Ordinarily, it takes a discharge, demotion or other serious decision to support a discrimination lawsuit. Being fired, demoted or not promoted are so-called adverse employment actions. But even a series of minor employment actions can amount to an adverse action under the right circumstances.
Recent case: Michelle began her career with the Mount Airy Casino as a cocktail server. Perhaps because of her exemplary attendance record and spotless disciplinary record, the casino promoted her to beverage shift manager.
Then she injured her knee while working. She had an operation and was off from work for a while. Her doctor limited lifting to no more than 40 pounds; she was to be allowed to sit down as needed; use ice when necessary and park close to the casino entrance. Michelle got the parking spot—but nothing else. In fact, the casino refused to review the doctor’s requested work restrictions and gave her a heavier workload.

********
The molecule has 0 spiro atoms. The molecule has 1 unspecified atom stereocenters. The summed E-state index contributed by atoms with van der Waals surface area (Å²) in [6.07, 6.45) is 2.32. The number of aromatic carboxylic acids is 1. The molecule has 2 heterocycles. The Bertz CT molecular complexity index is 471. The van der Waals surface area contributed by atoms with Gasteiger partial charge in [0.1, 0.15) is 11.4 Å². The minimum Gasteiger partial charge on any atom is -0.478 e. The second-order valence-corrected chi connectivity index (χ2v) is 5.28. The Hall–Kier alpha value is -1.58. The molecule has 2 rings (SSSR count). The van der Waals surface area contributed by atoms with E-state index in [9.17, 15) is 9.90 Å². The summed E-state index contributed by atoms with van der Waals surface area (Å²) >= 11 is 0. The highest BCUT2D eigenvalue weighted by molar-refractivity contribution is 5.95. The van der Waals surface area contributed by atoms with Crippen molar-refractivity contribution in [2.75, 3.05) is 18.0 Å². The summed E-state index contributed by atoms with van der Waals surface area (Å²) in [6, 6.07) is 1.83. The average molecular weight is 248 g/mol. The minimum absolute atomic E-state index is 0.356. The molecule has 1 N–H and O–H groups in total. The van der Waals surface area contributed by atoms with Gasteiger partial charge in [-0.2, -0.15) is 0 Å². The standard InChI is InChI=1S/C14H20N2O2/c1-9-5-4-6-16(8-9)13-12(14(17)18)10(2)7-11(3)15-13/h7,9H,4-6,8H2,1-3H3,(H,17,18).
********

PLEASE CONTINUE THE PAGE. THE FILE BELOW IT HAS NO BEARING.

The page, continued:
Michelle then tripped at work and hurt herself again, requiring more surgery.
When she returned, she claimed her supervisor began calling her names, including “drooling idiot.” She was then transferred to a room in the basement where she folded napkins and polished silver.
Michelle sued, alleging discrimination.
The casino argued that she hadn’t been harmed—that is, it hadn’t subjected her to an adverse employment action since she was neither fired nor officially demoted.
The court concluded that if it considered all the employer’s actions together, Michelle had experienced an adverse employment action. Employees don’t have to lose their jobs, money or benefits before they can sue. Being demeaned and treated poorly is sometimes enough. (Pierce-Schmader v. Mount Airy Casino and Resort, No. 3:13-1141, MD PA, 2013)
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